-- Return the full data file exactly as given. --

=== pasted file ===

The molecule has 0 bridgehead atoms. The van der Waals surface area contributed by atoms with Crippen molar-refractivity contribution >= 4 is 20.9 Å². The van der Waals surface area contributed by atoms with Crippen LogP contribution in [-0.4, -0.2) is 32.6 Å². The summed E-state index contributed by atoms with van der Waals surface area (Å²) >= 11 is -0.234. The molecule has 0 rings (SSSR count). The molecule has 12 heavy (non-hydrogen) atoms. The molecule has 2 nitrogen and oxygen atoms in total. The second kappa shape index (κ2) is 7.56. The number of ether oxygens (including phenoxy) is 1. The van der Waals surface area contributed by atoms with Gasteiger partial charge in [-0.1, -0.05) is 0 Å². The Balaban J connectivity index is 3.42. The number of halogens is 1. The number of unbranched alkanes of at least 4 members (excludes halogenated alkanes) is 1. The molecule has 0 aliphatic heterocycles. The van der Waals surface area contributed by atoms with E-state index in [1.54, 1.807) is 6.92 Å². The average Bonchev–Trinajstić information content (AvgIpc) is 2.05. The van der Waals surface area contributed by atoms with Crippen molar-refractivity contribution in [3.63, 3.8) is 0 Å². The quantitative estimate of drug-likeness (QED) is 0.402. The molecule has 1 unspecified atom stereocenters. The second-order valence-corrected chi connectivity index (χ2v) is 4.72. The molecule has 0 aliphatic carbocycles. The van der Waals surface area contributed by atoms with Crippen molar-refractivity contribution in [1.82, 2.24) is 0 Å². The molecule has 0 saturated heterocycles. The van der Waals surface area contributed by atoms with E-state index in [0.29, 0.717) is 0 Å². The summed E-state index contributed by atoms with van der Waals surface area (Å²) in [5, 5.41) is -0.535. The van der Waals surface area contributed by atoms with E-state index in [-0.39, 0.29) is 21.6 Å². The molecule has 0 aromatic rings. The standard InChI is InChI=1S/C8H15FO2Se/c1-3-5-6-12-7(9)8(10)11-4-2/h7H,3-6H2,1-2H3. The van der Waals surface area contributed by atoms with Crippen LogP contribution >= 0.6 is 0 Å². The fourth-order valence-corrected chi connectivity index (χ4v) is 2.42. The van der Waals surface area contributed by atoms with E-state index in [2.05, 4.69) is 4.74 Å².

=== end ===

The molecule has 0 bridgehead atoms. The van der Waals surface area contributed by atoms with Crippen molar-refractivity contribution >= 4 is 20.9 Å². The van der Waals surface area contributed by atoms with Crippen LogP contribution in [-0.4, -0.2) is 32.6 Å². The summed E-state index contributed by atoms with van der Waals surface area (Å²) >= 11 is -0.234. The molecule has 0 rings (SSSR count). The molecule has 12 heavy (non-hydrogen) atoms. The molecule has 2 nitrogen and oxygen atoms in total. The second kappa shape index (κ2) is 7.56. The number of ether oxygens (including phenoxy) is 1. The van der Waals surface area contributed by atoms with Gasteiger partial charge in [-0.1, -0.05) is 0 Å². The Balaban J connectivity index is 3.42. The number of halogens is 1. The number of unbranched alkanes of at least 4 members (excludes halogenated alkanes) is 1. The molecule has 0 aliphatic heterocycles. The van der Waals surface area contributed by atoms with E-state index in [1.54, 1.807) is 6.92 Å². The average Bonchev–Trinajstić information content (AvgIpc) is 2.05. The van der Waals surface area contributed by atoms with Crippen molar-refractivity contribution in [3.63, 3.8) is 0 Å². The quantitative estimate of drug-likeness (QED) is 0.402. The molecule has 1 unspecified atom stereocenters. The second-order valence-corrected chi connectivity index (χ2v) is 4.72. The molecule has 0 aliphatic carbocycles. The van der Waals surface area contributed by atoms with Crippen molar-refractivity contribution in [1.82, 2.24) is 0 Å². The molecule has 0 saturated heterocycles. The van der Waals surface area contributed by atoms with E-state index in [0.29, 0.717) is 0 Å². The summed E-state index contributed by atoms with van der Waals surface area (Å²) in [5, 5.41) is -0.535. The van der Waals surface area contributed by atoms with E-state index in [-0.39, 0.29) is 21.6 Å². The molecule has 0 aromatic rings. The standard InChI is InChI=1S/C8H15FO2Se/c1-3-5-6-12-7(9)8(10)11-4-2/h7H,3-6H2,1-2H3. The van der Waals surface area contributed by atoms with Crippen LogP contribution >= 0.6 is 0 Å². The fourth-order valence-corrected chi connectivity index (χ4v) is 2.42. The van der Waals surface area contributed by atoms with E-state index in [2.05, 4.69) is 4.74 Å².